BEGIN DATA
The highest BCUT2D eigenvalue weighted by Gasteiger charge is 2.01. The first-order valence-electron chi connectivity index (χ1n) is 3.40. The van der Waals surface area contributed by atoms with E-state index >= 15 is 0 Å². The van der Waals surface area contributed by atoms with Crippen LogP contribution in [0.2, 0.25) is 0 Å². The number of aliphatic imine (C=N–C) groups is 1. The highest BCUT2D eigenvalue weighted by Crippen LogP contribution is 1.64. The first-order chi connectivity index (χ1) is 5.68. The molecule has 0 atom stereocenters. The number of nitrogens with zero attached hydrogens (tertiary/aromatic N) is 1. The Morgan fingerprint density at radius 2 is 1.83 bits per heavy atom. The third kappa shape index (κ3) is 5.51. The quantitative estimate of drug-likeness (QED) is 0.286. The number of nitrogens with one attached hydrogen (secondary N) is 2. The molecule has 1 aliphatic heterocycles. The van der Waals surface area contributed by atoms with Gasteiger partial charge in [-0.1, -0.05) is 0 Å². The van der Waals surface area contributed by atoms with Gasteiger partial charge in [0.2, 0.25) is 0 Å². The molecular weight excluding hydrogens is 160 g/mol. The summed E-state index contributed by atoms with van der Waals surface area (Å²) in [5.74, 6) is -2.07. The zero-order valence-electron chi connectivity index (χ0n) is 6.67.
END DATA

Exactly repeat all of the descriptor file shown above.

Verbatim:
The highest BCUT2D eigenvalue weighted by Gasteiger charge is 2.01. The first-order valence-electron chi connectivity index (χ1n) is 3.40. The van der Waals surface area contributed by atoms with E-state index >= 15 is 0 Å². The van der Waals surface area contributed by atoms with Crippen LogP contribution in [0.2, 0.25) is 0 Å². The number of aliphatic imine (C=N–C) groups is 1. The highest BCUT2D eigenvalue weighted by Crippen LogP contribution is 1.64. The first-order chi connectivity index (χ1) is 5.68. The molecule has 0 atom stereocenters. The number of nitrogens with zero attached hydrogens (tertiary/aromatic N) is 1. The Morgan fingerprint density at radius 2 is 1.83 bits per heavy atom. The third kappa shape index (κ3) is 5.51. The quantitative estimate of drug-likeness (QED) is 0.286. The number of nitrogens with one attached hydrogen (secondary N) is 2. The molecule has 1 aliphatic heterocycles. The van der Waals surface area contributed by atoms with Gasteiger partial charge in [-0.1, -0.05) is 0 Å². The van der Waals surface area contributed by atoms with Gasteiger partial charge in [0.2, 0.25) is 0 Å². The molecular weight excluding hydrogens is 160 g/mol. The summed E-state index contributed by atoms with van der Waals surface area (Å²) in [5.74, 6) is -2.07. The zero-order valence-electron chi connectivity index (χ0n) is 6.67.